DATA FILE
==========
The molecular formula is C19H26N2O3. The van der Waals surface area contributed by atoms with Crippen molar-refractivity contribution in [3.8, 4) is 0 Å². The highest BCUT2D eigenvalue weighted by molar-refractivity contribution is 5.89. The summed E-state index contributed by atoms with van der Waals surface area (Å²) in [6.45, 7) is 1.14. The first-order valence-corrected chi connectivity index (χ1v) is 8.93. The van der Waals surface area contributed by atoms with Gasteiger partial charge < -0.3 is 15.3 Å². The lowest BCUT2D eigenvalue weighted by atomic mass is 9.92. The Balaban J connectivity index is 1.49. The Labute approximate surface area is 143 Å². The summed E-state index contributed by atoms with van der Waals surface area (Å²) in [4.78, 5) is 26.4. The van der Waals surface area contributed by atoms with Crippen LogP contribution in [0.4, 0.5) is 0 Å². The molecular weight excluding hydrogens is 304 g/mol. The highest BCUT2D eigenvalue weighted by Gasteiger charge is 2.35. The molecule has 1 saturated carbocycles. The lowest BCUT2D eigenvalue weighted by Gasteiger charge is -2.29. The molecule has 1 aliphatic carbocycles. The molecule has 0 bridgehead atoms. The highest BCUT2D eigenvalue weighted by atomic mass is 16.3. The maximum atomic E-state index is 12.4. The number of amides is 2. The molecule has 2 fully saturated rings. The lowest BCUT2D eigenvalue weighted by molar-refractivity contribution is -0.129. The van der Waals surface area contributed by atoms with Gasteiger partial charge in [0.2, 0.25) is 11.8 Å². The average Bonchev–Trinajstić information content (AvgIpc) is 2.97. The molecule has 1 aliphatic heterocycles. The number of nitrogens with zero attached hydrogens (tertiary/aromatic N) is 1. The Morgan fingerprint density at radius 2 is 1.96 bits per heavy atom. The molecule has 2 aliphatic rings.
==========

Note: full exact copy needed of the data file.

The molecular formula is C19H26N2O3. The van der Waals surface area contributed by atoms with Crippen molar-refractivity contribution in [3.8, 4) is 0 Å². The highest BCUT2D eigenvalue weighted by molar-refractivity contribution is 5.89. The summed E-state index contributed by atoms with van der Waals surface area (Å²) in [6.45, 7) is 1.14. The first-order valence-corrected chi connectivity index (χ1v) is 8.93. The van der Waals surface area contributed by atoms with Gasteiger partial charge < -0.3 is 15.3 Å². The lowest BCUT2D eigenvalue weighted by atomic mass is 9.92. The Balaban J connectivity index is 1.49. The Labute approximate surface area is 143 Å². The summed E-state index contributed by atoms with van der Waals surface area (Å²) in [4.78, 5) is 26.4. The van der Waals surface area contributed by atoms with Crippen LogP contribution in [0.4, 0.5) is 0 Å². The molecular weight excluding hydrogens is 304 g/mol. The highest BCUT2D eigenvalue weighted by Gasteiger charge is 2.35. The molecule has 1 saturated carbocycles. The lowest BCUT2D eigenvalue weighted by Gasteiger charge is -2.29. The molecule has 1 aliphatic carbocycles. The molecule has 0 bridgehead atoms. The highest BCUT2D eigenvalue weighted by atomic mass is 16.3. The maximum atomic E-state index is 12.4. The number of amides is 2. The molecule has 2 fully saturated rings. The lowest BCUT2D eigenvalue weighted by molar-refractivity contribution is -0.129. The van der Waals surface area contributed by atoms with Gasteiger partial charge in [0.2, 0.25) is 11.8 Å². The average Bonchev–Trinajstić information content (AvgIpc) is 2.97. The molecule has 1 aliphatic heterocycles. The number of nitrogens with zero attached hydrogens (tertiary/aromatic N) is 1. The Morgan fingerprint density at radius 2 is 1.96 bits per heavy atom. The molecule has 2 aliphatic rings.